I worry about people being able to take a look at the facts presented to them and the media and by social groups and structures and things.

You read enough negative news, you’re gonna start to operate in that environment, you’re gonna believe that’s the way it has to be. Pretty soon, your business is on the rocks and you’re going sideways instead of forward.

If you believe that there is no money to be loaned, you won’t ask for it. If you believe your competitors are going out of business, it’s only a matter of time before you are. If you buy into all those, those things will happen to you.

That’s buying into the fear.

I’m a half-full guy versus half-empty. I believe everything happens for a reason. I believe that the word “fear” stands for “false evidence appearing real.”

I’m all about thinking positive about life.

I believe instead of cutting back on my marketing dollars to be competitive against my customers, I would actually increase my marketing dollars in a negative environment. At the end of the day, when the market just turns, you’re ahead by 15 to 20 percent. You’re not out of business.

Quality of life

I worry about the quality of life in the county and in particular Carlsbad. I worry about the quality of life in America, because people tend to be easily swayed in a different direction.

The quality of life is: We want to have a social structure. We want to have a business community.

A lot of times, people attribute us as living in a Utopian society in Carlsbad.

The median cost of housing in the county is $350,000. But in Carlsbad it’s $633,000, down 9 percent from last year. That’s Utopia.

This society that exists in 38 square miles (of Carlsbad) believes that nothing should stand in their way of living the lifestyle they want. This is about finding ways to do them.

It’s easy to fall back and say “Well, woe is me, everybody is in trouble, we must be Xed.” There are a lot of businesses in America that, during this most difficult financial time, are making more money than they ever made in their lives.

4. If you could let people in San Diego know, do or have just one thing, what would that be?

To be grateful that we live in the greatest region in the world, not to take advantage of it, not to be ungrateful, and find a way in which you can grow it and maintain it.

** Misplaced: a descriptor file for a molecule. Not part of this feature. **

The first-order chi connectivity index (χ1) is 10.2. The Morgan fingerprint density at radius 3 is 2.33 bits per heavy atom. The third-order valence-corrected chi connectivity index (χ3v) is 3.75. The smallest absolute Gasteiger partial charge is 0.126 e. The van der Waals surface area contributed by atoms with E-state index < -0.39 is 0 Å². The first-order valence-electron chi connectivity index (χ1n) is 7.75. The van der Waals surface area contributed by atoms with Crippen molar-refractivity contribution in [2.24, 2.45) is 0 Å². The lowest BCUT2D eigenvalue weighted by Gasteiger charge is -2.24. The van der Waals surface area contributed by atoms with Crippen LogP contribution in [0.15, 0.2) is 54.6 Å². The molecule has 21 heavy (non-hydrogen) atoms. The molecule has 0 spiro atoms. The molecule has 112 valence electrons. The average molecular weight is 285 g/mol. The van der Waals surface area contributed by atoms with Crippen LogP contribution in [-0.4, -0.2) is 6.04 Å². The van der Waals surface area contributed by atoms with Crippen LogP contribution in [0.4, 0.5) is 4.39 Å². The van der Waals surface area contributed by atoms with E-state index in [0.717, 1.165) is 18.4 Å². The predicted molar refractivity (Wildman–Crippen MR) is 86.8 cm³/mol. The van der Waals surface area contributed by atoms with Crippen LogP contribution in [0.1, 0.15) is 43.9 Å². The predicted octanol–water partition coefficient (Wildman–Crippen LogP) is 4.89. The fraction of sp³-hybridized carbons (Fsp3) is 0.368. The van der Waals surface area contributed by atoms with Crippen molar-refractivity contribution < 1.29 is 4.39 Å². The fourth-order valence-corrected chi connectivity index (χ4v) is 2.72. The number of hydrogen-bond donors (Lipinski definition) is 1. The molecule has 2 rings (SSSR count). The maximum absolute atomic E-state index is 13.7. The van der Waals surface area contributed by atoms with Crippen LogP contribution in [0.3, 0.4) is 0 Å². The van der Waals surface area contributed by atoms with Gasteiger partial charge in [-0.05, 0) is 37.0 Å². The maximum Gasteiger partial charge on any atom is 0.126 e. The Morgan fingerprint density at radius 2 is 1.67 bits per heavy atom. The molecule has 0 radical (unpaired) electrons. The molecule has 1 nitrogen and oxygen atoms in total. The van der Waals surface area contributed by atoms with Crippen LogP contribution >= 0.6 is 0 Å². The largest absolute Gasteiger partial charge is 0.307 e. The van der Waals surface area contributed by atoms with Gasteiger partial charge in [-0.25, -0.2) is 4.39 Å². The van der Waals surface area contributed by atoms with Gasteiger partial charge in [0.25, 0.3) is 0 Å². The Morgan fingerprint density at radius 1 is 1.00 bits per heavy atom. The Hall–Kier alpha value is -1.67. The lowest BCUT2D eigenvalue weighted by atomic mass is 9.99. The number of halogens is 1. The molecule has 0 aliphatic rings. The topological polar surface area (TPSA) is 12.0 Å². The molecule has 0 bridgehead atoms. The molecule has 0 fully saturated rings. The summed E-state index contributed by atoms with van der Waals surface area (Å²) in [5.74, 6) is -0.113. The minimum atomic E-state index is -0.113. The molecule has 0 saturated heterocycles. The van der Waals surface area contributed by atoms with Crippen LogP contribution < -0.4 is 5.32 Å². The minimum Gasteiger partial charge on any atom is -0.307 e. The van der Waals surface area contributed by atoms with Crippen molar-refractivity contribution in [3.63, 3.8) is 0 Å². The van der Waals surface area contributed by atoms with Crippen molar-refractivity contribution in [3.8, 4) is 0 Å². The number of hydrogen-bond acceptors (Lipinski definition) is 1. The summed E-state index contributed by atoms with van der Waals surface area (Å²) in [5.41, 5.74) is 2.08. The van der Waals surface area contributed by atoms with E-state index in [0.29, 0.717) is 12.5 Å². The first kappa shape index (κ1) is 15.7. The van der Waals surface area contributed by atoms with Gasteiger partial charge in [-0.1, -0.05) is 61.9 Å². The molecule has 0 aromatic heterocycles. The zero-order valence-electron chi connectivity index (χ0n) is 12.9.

5. What’s your vision for San Diego, by when?

San Diego County is the 37th-largest gross-regional-product-producing entity in the world. California is the sixth.

[The county is projected to have] $170 billion-dollar gross regional product at the end of 2009.
We create more gross regional product than any entity in the United States. We’re the No. 1 largest county in the U.S., believe it or not.

And we’re only a county of 4,300 square miles on the face of earth. There are going to be some cities that are bigger than ours that will grow more. But the county as a whole is one of the top ranking GDP makers in the United States. I don’t believe anybody creates more product than we do, with few exceptions.

So, I would say that we have to start remembering that we’re all those things.

Our vision is to stay on the straight and narrow. The road to success is always under construction, in my opinion. If you stand in place long enough, you’ll get run over the success of everyone else.

My vision for Carlsbad is we complete all the things we have on the drawing board and we continue to find things that’ll add to the quality of life of our state.

Carlsbad city plans

— $50 million in the general fund, with a surplus projected by end 2009
— Built a $70 million golf course in 2007

Plans to build:
— $35 million aquatic park
— $26 million fire and police training facility
— $300 million desalination plant
— $700 million new power plant
— $100 million new high school
— 4,000 new houses
— 12 new hotels

(Source: Carlsbad Chamber of Commerce)

Chamber facts

Number of members: 1,600. It is the second largest chamber in the county and 10th largest in the state.Fiscal independence: It is one of the few chambers that doesn’t accept any money from the city.

Political neutrality: It does not endorse political candidates.

Community event: The chamber hosts the Carlsbad Village Street Faire on the first Sundays of May and November. With more than 100,000 attendees and 900 vendors, it is the largest one-day street fair in the nation.

Newspaper: The chamber publishes the Carlsbad Business Journal each month.

Staff: 10 full-time employees and one part-time employee.

Carlsbad Chamber of Commerce
5934 Priestly Drive, Carlsbad, CA, 92008
Tel: 760-931-8400

Follow Helen on Twitter @HelenChang.